December 21st, 2008

Cold Weather

Frozen to death... almost

It's about 2°F (-17°C) outside, and the windchill is -10°F (-24°C).

I was carrying a large bucket of water and half a bucket of feed to the barn for the sheeps.  I didn't realize the ground in front of the barn door was solid ice, so I wasn't wearing my YakTrax (crampons).  I went down hard.  I banged my knee on the hard ice; it hurts like hell but fortunately I don't think I broke anything.  The bucket of water spilled all over me and almost immediately froze.  I was literally frozen to the ground and had to fight my way free, not an easy thing to do when you're on solid ice and have no traction.  My roommates were so engrossed in their computers they never heard my cry for help.  If I'd broken something or been unable to get up, I'd have frozen to death.  Thanks guys.

The sheep got their food, but water bucket was empty, so I guess I'm going to have to venture out there again.  I don't know how, all my cold weather gear is soaking wet.  I used a piece of a broken stall door to make a bridge across the ice on my way out of the barn, so hopefully I won't fall next time.  I'll be sure to wear my YakTrax too.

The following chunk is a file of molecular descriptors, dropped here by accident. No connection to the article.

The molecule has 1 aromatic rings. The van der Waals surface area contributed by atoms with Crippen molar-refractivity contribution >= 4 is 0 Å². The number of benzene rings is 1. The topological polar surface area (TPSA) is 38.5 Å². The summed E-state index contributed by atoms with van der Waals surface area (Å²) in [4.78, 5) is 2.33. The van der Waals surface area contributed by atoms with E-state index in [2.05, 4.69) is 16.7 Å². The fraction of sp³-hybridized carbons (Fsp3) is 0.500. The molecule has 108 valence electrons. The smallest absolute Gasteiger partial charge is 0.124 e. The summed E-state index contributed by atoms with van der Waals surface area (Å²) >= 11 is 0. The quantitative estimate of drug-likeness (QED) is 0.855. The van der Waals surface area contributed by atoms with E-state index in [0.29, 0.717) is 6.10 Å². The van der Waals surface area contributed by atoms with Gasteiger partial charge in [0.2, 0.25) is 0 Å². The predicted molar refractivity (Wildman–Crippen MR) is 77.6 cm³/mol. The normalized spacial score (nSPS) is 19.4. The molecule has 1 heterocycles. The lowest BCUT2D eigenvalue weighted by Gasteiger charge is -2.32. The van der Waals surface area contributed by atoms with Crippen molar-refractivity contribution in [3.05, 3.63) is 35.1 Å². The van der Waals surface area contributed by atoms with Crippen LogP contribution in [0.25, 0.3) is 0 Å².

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You know it's cold when you can see the reindeer's breath.

Bottom of a reindeer's hooves. Sorry, it's a bit blurry, but that's a hard shot to get.

Both sexes of reindeer have antlers. Males usually lose theirs in December, females keep them all winter long. That means Santa's reindeer, always depicted with antlers, are all female.

This deer is eating shredded beet pulp, a high-energy alternative to alfalfa. We feed our sheep mostly alfalfa, but they get a ration of beet pulp as well. The orange disc is a Nilla Wafer; reindeer are crazy about them.